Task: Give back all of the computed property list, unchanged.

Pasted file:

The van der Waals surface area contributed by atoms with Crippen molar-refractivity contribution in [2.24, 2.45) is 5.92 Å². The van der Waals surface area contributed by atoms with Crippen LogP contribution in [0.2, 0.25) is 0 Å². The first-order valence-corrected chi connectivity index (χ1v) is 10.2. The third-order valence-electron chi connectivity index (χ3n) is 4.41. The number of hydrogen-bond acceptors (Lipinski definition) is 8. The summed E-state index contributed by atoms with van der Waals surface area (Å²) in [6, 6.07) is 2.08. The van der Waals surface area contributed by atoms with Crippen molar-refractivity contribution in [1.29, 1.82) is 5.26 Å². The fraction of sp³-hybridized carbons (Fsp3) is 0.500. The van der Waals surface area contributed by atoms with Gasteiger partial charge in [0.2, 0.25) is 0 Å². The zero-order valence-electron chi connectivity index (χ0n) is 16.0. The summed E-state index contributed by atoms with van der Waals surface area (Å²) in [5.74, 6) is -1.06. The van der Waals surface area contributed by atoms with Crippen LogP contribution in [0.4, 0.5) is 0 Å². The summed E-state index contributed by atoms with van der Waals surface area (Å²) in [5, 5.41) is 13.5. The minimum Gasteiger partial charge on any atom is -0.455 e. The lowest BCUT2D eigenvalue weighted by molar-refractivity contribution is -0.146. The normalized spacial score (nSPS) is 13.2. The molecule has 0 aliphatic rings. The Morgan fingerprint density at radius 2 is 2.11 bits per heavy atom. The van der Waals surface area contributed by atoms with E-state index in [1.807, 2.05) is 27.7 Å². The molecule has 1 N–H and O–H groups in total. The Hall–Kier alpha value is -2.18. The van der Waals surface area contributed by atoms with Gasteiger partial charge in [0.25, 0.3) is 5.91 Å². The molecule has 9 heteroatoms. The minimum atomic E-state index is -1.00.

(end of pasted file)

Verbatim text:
The van der Waals surface area contributed by atoms with Crippen molar-refractivity contribution in [2.24, 2.45) is 5.92 Å². The van der Waals surface area contributed by atoms with Crippen LogP contribution in [0.2, 0.25) is 0 Å². The first-order valence-corrected chi connectivity index (χ1v) is 10.2. The third-order valence-electron chi connectivity index (χ3n) is 4.41. The number of hydrogen-bond acceptors (Lipinski definition) is 8. The summed E-state index contributed by atoms with van der Waals surface area (Å²) in [6, 6.07) is 2.08. The van der Waals surface area contributed by atoms with Crippen molar-refractivity contribution in [1.29, 1.82) is 5.26 Å². The fraction of sp³-hybridized carbons (Fsp3) is 0.500. The van der Waals surface area contributed by atoms with Gasteiger partial charge in [0.2, 0.25) is 0 Å². The zero-order valence-electron chi connectivity index (χ0n) is 16.0. The summed E-state index contributed by atoms with van der Waals surface area (Å²) in [5.74, 6) is -1.06. The van der Waals surface area contributed by atoms with Crippen LogP contribution in [0.4, 0.5) is 0 Å². The summed E-state index contributed by atoms with van der Waals surface area (Å²) in [5, 5.41) is 13.5. The minimum Gasteiger partial charge on any atom is -0.455 e. The lowest BCUT2D eigenvalue weighted by molar-refractivity contribution is -0.146. The normalized spacial score (nSPS) is 13.2. The molecule has 0 aliphatic rings. The Morgan fingerprint density at radius 2 is 2.11 bits per heavy atom. The van der Waals surface area contributed by atoms with E-state index in [1.807, 2.05) is 27.7 Å². The molecule has 1 N–H and O–H groups in total. The Hall–Kier alpha value is -2.18. The van der Waals surface area contributed by atoms with Gasteiger partial charge in [0.25, 0.3) is 5.91 Å². The molecule has 9 heteroatoms. The minimum atomic E-state index is -1.00.